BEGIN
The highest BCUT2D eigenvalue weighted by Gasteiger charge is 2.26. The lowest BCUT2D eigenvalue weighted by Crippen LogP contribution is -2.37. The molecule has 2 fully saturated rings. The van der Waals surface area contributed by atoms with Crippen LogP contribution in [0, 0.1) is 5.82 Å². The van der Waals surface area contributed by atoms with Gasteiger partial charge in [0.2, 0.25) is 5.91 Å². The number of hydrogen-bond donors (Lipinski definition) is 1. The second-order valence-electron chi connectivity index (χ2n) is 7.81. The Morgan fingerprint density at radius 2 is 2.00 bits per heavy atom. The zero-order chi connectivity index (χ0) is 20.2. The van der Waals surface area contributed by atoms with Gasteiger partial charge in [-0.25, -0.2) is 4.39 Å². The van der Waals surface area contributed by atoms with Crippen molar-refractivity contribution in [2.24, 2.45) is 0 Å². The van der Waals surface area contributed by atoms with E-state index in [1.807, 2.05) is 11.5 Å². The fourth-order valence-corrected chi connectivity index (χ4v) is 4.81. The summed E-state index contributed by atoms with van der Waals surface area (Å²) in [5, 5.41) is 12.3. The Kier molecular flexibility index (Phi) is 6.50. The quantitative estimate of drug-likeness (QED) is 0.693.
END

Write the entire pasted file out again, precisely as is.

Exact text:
The highest BCUT2D eigenvalue weighted by Gasteiger charge is 2.26. The lowest BCUT2D eigenvalue weighted by Crippen LogP contribution is -2.37. The molecule has 2 fully saturated rings. The van der Waals surface area contributed by atoms with Crippen LogP contribution in [0, 0.1) is 5.82 Å². The van der Waals surface area contributed by atoms with Gasteiger partial charge in [0.2, 0.25) is 5.91 Å². The number of hydrogen-bond donors (Lipinski definition) is 1. The second-order valence-electron chi connectivity index (χ2n) is 7.81. The Morgan fingerprint density at radius 2 is 2.00 bits per heavy atom. The zero-order chi connectivity index (χ0) is 20.2. The van der Waals surface area contributed by atoms with Gasteiger partial charge in [-0.25, -0.2) is 4.39 Å². The van der Waals surface area contributed by atoms with Crippen molar-refractivity contribution in [2.24, 2.45) is 0 Å². The van der Waals surface area contributed by atoms with E-state index in [1.807, 2.05) is 11.5 Å². The fourth-order valence-corrected chi connectivity index (χ4v) is 4.81. The summed E-state index contributed by atoms with van der Waals surface area (Å²) in [5, 5.41) is 12.3. The Kier molecular flexibility index (Phi) is 6.50. The quantitative estimate of drug-likeness (QED) is 0.693.